City Charges Club For Police Service After Fight Breaks Out

By Jill Kasparie, Reporter

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By Jill Kasparie

WATERLOO, Iowa - A Waterloo bar is facing a citation and a big fine after a hectic scene erupted in downtown Waterloo last weekend.

Police said Club 319 continues to have issues with disorderly patrons and fighting. Back in September, the city used a new ordinance to declare the bar as a "Chronic Nuisance Property." This comes after a handful of situations such as disorderly conduct, a fight and a stabbing that required police response.

At around 1:50 Sunday morning, Waterloo police had their hands full.

“All of the sudden, in essence, one officer described it as a riot,” said Waterloo Police Chief Dan Trelka.

Chief Trelka said a fight involving more than 60 people took place near the club.

Now it's much quieter, but the fight has lingering consequences for the club owners after 17 officers responded. The ordinance allows the city to bill the club $50 for each hour of police service after the facility was designated a chronic nuisance property. For 27 officer hours, club owners now have a bill of $1,350.

"We sent so many officers to this particular property for this incident that there's thousands of other properties in the city that were denied police service. And that's unfair to those other properties,” said Chief Trelka.

"The nuisance ordinance is new but I fully agree with it,” said Shaylin Marti.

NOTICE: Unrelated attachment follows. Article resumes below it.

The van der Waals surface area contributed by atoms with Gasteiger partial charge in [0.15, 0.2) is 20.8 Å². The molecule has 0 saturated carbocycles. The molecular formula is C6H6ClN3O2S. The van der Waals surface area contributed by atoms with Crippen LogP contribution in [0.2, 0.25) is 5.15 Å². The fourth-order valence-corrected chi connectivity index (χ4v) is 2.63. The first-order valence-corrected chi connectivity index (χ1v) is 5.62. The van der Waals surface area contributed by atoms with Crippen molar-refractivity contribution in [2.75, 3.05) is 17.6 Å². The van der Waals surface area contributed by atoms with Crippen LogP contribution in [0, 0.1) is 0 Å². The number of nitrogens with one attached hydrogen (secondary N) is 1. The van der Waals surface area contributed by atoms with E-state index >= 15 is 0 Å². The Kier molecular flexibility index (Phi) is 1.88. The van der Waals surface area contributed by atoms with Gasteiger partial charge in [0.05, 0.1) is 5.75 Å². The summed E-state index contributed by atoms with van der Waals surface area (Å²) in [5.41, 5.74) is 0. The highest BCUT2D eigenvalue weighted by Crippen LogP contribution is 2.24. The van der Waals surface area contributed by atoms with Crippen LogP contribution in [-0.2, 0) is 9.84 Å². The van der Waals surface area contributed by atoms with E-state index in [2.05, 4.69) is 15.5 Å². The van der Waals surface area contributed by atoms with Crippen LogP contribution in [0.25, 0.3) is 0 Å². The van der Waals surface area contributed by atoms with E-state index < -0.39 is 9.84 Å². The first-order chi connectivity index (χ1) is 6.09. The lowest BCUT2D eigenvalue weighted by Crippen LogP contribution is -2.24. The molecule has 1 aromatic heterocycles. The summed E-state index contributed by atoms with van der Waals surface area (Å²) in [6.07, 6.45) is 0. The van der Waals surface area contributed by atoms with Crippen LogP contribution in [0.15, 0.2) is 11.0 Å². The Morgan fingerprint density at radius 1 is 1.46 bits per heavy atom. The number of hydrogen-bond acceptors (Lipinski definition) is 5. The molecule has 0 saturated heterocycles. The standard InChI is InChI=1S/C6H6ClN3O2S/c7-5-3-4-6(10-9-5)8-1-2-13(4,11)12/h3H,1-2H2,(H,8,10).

Marti manages a pub down the street. She said bar owners have a level of responsibility for their patrons.

"If somebody needs a cab or if somebody, you know, is scared to walk to their car or whatever the case may be, each bar owner on this block has kind of taken ownership of that, and I feel like that kind of club -- they need to be more on top of controlling their crowd,” Marti said.

The Club 319 bar owner and manager declined an interview on camera, but said the chronic nuisance ordinance has a lot of gray areas. They don't believe they should be responsible for people fighting outside the bar.

The police chief said if there's another fight or issue, it will keep billing the club for police service. The ordinance explains that the nuisance property must submit and abatement plan to stop the issues. City leaders say the ordinance develops a procedure to fixing problem properties that impact the quality of life in Waterloo.

Since the city council adopted the ordinance 11 properties have been named Chronic Nuisance Properties.

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